Greetings, American shareholders. Your friend, Rep. Barney Frank, has a plan to help you — by giving your competitors a guide to your firm’s very best talent and how to poach it.
Frank, a Massachusetts Democrat who chairs the House Financial Services Committee, said in an interview with Bloomberg earlier this month that the Securities and Exchange Commission should require companies to publicize how much they pay their top-earning employees.
While the SEC currently requires companies to disclose compensation for chief executive officers, chief financial officers and their three highest-paid other executive officers, companies need not make public the salaries of non-officer employees, such as traders, top salesmen, money managers and entertainers. This talent often earns more than officers, for the simple reason that the talent can generate more revenue and profit.
The SEC considered a similar proposal in 2006. That proposal would have required companies to disclose the total compensation and job descriptions, but not the names, of up to three non-executive employees earning more than an executive officer. In response to criticism from the business community, the SEC revised the plan to include only employees responsible for “significant policy decisions.” The narrowed proposal still met with substantial opposition and was eventually dropped.
The same concerns that led the SEC to drop that idea four years ago still apply today. If a business wants to advertise which positions or employees are its most valuable, and how much they are worth, it can do so. Most do not because if top salaries are disclosed, competitors can easily try to hire away the very people who make an enterprise successful. Instead of bringing down compensation, as Frank presumably wishes to do, this could potentially drive up pay for top earners.
Even though the proposal did not require companies to name names, in many cases individuals could be easily identifiable. At the time, the 2006 proposal was dubbed the “Katie Couric” rule, because it would have required the news anchor’s salary to be included in disclosures. While the disclosure would not mention her name, it would not be difficult to guess Couric’s identity based on her job description. This sort of information could be useful, not just for headhunters, but also for criminals, scam artists, gold-diggers and in-laws. After decades on the public payroll where his own compensation is a matter of record, Frank apparently has forgotten that private citizens have some good reasons to value their privacy.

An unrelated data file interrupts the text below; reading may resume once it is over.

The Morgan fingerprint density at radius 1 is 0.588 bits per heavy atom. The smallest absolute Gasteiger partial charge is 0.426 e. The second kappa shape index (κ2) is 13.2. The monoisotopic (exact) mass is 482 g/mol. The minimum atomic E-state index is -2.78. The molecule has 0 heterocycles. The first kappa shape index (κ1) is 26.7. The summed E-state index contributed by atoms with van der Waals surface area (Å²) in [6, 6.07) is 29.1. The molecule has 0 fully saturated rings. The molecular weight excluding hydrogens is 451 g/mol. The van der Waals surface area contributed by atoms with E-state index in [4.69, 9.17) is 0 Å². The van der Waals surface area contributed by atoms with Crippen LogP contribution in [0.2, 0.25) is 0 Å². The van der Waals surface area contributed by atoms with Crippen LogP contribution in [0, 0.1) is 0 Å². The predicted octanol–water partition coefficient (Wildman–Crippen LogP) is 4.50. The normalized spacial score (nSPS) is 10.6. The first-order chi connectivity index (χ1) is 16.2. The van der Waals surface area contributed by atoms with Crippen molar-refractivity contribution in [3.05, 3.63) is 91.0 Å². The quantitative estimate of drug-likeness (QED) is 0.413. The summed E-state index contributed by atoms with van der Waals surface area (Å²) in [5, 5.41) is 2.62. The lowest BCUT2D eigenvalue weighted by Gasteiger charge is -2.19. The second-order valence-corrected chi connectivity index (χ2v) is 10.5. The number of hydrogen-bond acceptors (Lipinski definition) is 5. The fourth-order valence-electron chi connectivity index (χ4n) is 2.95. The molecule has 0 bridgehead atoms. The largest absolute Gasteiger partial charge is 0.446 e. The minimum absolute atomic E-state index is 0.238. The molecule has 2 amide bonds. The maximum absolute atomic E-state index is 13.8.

Frank says he wants to empower shareholders. During the same Bloomberg interview he expressed his support for a measure approved by the House in December that would give shareholders a non-binding vote on the compensation for executive officers already named in proxy statements. Frank said that legislators are now considering expanding the bill so shareholders could also vote on the percentage of annual revenue allocated to pay. I suppose when you take as many meaningless votes as a member of Congress does, you might think everyone else wants to take meaningless non-binding votes, too.
Of course, shareholders already vote — in a vote that counts — for corporate directors who are supposed to make informed judgments on compensation and other key business issues. As I have written previously, there is good reason for Congress to try to give shareholders a more meaningful voice in this process. But there is no reason to mandate that companies spend their money to permit ill-informed shareholders to cast non-binding votes on management decisions. What matters to shareholders is the bottom line, not how the company spends each dollar in order to generate that profit.
Fortunately, even in the current Congress, Frank’s shareholder-friendly ideas have no future. This is why Frank is trying to push his agenda onto the SEC rather than pursuing a legislative strategy. Frank said “there’s no point in legislating” because the SEC can expand the disclosure requirement on its own. But he is a legislator, not an SEC commissioner. If he thought he could succeed at pushing the measure through in his own branch of government, he would do it.
Also fortunately, the SEC doesn’t seem to be any more easily swayed than Congress. In response to requests for comment, SEC spokesman John Heine said, “The SEC recently revised our executive compensation disclosure rules and routinely reviews our rules to ensure they provide meaningful information to investors.”
In other words, the SEC can do its job perfectly well without any help from meddlesome congressmen. Businesses and their shareholders are also better off without Frank’s help.